Cat on a Hot Tin Roof (2010)

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by Tennessee Williams

Directed by Karina Lickorish Quinn
Assistant Directed by Matthew Slight & Tom Quinn

Performances: Tue 21st – Sat 25th September 2010, Prompt Corner


The dysfunctional Pollitt family is gathered in Big Daddy’s house for his 65th birthday: Maggie the Cat and Brick the apathetic alcoholic, struggling in the remains of a dying marriage; Mae and Gooper with their monstrous children and avaricious plans; Big Mama, floundering and craving affection; and Big Daddy, sickened with the world and with mendacity.

This is going to be a vibrant, steamy, high-fashion production, bringing the story into the modern day. Despite the attractive front, this family are dealing with the very real and tragic issues of alcoholism, marital breakdown, and cancer.

In the insufferable summer heat the family is confronted with difficult questions. What is wrong with Big Daddy? Why does Brick drink? What is the victory of a cat on a hot tin roof?



  • Special Thanks To:

The casts and crews of Moonlight & Magnolias and Enchanted April; Lisa Thomas, our Theatre Rep, for her advice, support and contacts; Naomi Liddle and Chaz Doyle, for donating and helping transport the bed; Isabelle Benard and Sue Jacobsen, for lending us their talented children; the Box Office, Bar, Publicity, and Front of House teams. The play is presented by special arrangement with the University of the South, Sewanee, Tennessee, USA.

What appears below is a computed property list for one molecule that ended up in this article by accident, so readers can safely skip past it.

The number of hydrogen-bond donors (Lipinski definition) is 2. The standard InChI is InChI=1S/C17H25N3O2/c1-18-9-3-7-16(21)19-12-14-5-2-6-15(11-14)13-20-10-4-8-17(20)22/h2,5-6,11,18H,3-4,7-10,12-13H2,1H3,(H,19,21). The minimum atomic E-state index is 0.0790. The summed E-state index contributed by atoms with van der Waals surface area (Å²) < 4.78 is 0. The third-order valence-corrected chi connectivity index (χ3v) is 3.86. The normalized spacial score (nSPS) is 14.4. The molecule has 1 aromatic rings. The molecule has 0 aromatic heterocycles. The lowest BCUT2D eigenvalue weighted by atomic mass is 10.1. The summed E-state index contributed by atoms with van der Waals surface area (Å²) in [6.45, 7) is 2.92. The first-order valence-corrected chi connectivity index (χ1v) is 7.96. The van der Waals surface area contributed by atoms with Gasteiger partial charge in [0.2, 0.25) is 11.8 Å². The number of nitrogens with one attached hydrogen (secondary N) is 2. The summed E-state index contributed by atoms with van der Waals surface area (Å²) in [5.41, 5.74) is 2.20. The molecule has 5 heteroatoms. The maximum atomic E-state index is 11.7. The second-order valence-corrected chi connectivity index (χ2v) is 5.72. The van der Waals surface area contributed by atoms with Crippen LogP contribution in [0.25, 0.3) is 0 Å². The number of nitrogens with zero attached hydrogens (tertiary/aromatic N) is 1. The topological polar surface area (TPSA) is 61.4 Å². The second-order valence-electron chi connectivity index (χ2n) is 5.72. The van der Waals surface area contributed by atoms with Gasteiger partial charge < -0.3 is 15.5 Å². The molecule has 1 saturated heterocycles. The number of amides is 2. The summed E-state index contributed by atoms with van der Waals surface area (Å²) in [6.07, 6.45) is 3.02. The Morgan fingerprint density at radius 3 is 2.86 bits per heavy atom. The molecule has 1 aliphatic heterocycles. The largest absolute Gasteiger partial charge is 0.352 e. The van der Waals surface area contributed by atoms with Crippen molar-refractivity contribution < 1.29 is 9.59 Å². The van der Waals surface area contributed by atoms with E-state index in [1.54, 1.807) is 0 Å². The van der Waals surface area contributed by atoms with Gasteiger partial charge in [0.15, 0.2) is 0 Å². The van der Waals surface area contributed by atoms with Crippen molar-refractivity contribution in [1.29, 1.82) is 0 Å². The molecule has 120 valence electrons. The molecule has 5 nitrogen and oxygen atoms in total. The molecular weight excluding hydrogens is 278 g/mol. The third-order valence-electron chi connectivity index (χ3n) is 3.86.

• And to:

Emmaus South London The Unique Self-Sufficient Homeless Charity. Only two minutes from South London Theatre: West Norwood's Best Kept Secret! 7-9 Knight's Hill/ 4 Beadman Street, SE27 020 8761 4276 Quality Furniture/Electricals/Boutique/Clothing & Collectables.


Louisa Evans

I once used a brief excerpt of one of Big Daddy's speeches to audition for a part in Twelfth Night and drew a moustache on. I am not sure what Mr Vause, then Head of English at my school, made of this debacle. I didn't get the part, naturally. Even at school we had some standards!

I use the above to briefly explain my very first encounter of COAHTR- a nicked copy of the script and a completely terrifyingly bad rendition of an incredibly inappropriate part. My understanding of the play did not increase between then (I was 16) and earlier this year when I went to see the version in the West End which had Adrian Lester playing dullest Brick imaginable. There was some spectacularly awful direction too, that had some characters prancing across stage in fits and tantrums that seemed utterly illogical. Needless to say, I completely hated it. I saw few redeeming features in the writing and as for the acting, only Big Daddy was worth his salt. The only part I really enjoyed was watching Adrian Lester taking a shower at the start.

It was, therefore, with some trepidation that I rocked up last week to see what Karina Quinn and her team made of the TW 'masterpiece'. Obviously I wasn't expecting much, and thanks to TW's special skill at capturing so perfectly the inanities of idle conversation, I remained, for the most part, glum after the first act. Boring conversations in real life, I would argue, are still boring on-stage, and if you bury little gems in them too deeply the audience is left non-plussed and distracted.